‘Believe in Hope’
The boxing film sub genre is home to some heavyweights. Stuff like ‘Rocky’ & ‘Raging Bull’ have went down as some of the most memorable of all time thanks to inspired direction, emotional performances and punishing fight scenes. Their success makes it very difficult for any future boxing film to make their mark. The success of any film, just like an elite boxer is dependent on putting it all together, having each facet of your game working in tandem and doing something spectacular. ‘Southpaw’ unfortunately will only go down as a contender, not a champion, despite some gratifying wins in acting & fights, it ultimately stumbles to one of films biggest challenges…story.
‘Southpaw’ follows the story of Billy Hope (Jake Gyllenhaal), an undefeated light heavyweight champion with a troubled childhood. With a new up & coming boxer making waves and causing some controversy in order to gain a fight with Billy, things take a dramatic turn as Billy suffers a tragic family loss which lays his life in tatters. Billy struggles to cope, his daughter is forced to live in temporary state care and he is on the verge of bankruptcy. In an effort to get his life back on track and get his daughter back he seeks the help of veteran trainer Tick Wills (Forest Whitaker) as nearly everyone else previously in his corner have abandoned him. With a renewed sense of purpose and direction Billy looks to get back on top of the heap and prove he is a champion, and a father.
Let us get this out the way first, Jake Gyllenhaal is fantastic in this film, sure his physical transformation for the role is impressive but the guys acting is just great. After a few big budget busts (of which none were his fault) he has delivered consistent impressive performances, from ‘Prisoners’ to ‘Nightcrawler’ someday soon I see Jake bagging an Oscar. However there is a heavyweight performance that I feel breaks out from the shadow of the hulking physique of Jake Gyllenhaal, and that is the performance of Oona Laurence as Billy’s daughter Leila. In a film full of testosterone and fighting, her delicate performance as a young girl who physically looses one parent and emotionally looses the other is powerful.
What is not so fantastic about this film is the arc of the story, it is just the same bland repetitive stuff that gets churned out all of the time. Arcs like this can be glossed over by surprising events or exceedingly good development, unfortunately and disappointingly ‘Southpaw’ has neither. Some of this can be put down to the spoiler laden trailers, the rest lies with the script. Frustratingly what punctuates this is the story tantalisingly skirts around the edges of some of the more interesting, untapped topics in boxing. Corruption, behind the scenes boxing politics and health damage are just some of the points that are simply barely referenced, and these are topics that are absolutely ready to be tackled. Anybody who follows boxing knows behind the bright spotlight it’s a gnarly, dark and corrupt world and that is one worth exploring.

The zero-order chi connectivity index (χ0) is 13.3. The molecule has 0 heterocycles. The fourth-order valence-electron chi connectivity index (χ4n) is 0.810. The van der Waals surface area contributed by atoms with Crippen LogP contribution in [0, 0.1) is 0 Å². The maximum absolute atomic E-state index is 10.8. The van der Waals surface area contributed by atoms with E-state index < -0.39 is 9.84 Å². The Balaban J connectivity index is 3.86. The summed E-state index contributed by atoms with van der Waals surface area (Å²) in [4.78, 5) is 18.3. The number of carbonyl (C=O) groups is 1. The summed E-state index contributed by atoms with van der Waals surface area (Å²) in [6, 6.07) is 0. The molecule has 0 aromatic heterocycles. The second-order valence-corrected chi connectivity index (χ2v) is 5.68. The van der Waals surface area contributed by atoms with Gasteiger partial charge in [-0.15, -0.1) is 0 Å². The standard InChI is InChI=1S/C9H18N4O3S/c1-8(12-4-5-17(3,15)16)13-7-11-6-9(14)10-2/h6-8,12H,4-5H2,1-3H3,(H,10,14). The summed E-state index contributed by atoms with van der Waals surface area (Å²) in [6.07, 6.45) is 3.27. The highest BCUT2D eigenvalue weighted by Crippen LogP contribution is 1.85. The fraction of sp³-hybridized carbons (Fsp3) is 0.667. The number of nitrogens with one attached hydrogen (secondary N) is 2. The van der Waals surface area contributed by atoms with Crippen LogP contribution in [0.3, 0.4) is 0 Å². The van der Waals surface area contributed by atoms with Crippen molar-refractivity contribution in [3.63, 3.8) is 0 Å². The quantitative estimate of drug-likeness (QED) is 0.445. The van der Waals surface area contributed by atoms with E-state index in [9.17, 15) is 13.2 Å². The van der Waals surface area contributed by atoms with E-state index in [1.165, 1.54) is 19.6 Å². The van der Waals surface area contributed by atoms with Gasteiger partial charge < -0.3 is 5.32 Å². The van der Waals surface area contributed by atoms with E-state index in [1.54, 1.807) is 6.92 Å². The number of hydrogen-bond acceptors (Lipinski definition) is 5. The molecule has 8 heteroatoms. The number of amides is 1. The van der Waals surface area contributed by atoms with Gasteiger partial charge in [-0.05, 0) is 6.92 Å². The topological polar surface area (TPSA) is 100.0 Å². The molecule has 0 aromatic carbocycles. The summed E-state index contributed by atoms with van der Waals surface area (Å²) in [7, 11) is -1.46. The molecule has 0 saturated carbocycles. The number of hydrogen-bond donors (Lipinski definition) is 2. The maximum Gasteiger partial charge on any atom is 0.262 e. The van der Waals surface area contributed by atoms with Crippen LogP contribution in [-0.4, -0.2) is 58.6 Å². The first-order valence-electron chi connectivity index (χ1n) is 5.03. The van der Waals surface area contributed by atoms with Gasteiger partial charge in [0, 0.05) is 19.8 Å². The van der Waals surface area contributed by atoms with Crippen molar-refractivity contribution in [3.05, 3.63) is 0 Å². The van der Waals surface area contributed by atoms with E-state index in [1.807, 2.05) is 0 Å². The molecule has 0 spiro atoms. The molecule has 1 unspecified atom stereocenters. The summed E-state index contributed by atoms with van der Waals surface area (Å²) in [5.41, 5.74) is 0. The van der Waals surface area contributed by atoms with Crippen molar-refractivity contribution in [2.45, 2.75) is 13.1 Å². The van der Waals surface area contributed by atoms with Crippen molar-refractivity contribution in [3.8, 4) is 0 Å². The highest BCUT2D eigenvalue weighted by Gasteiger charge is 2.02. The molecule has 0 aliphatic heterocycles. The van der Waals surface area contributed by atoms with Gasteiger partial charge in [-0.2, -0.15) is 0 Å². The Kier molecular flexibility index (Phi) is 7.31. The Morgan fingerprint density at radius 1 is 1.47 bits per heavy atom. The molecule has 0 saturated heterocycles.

There is a little credit the story deserves and that lies with a decent middle act focus on Billy loosing custody of his daughter and then fighting to get her back. It’s a topic you’re more likely to find in an independent drama as opposed to boxing spectacle, and it is a very refreshing choice of direction. Despite being a boxing film, the choices to only feature a couple of boxing fights which are mainly at the start and end of the film is another shrewd and wise choice. Though everyone loves to watch a good scrap, spacing the fights apart keeps them feeling like grand events, admittedly though the build up to the climax fight feels strangely rushed. One minute Billy is suspended and fighting for a charity event, not long later he is fighting for the title again…there is corruption in boxing but even that would raise eyebrows.
Overall ‘Southpaw’ is a good but flawed film. It doesn’t quite deliver on all it’s punches but some of them do hit flush. The acting is terrific and the direction is pretty solid too but the story certainly needs refined and we need to see something other than the now generic story arc the film takes. Despite this, boxing fans are sure to enjoy it and it certainly reaches out to casual film fans who will want to see something different to an avenger flying across the screen. I’d recommend watching it to anybody, but it’s not quite the awards season contender some expected it to be.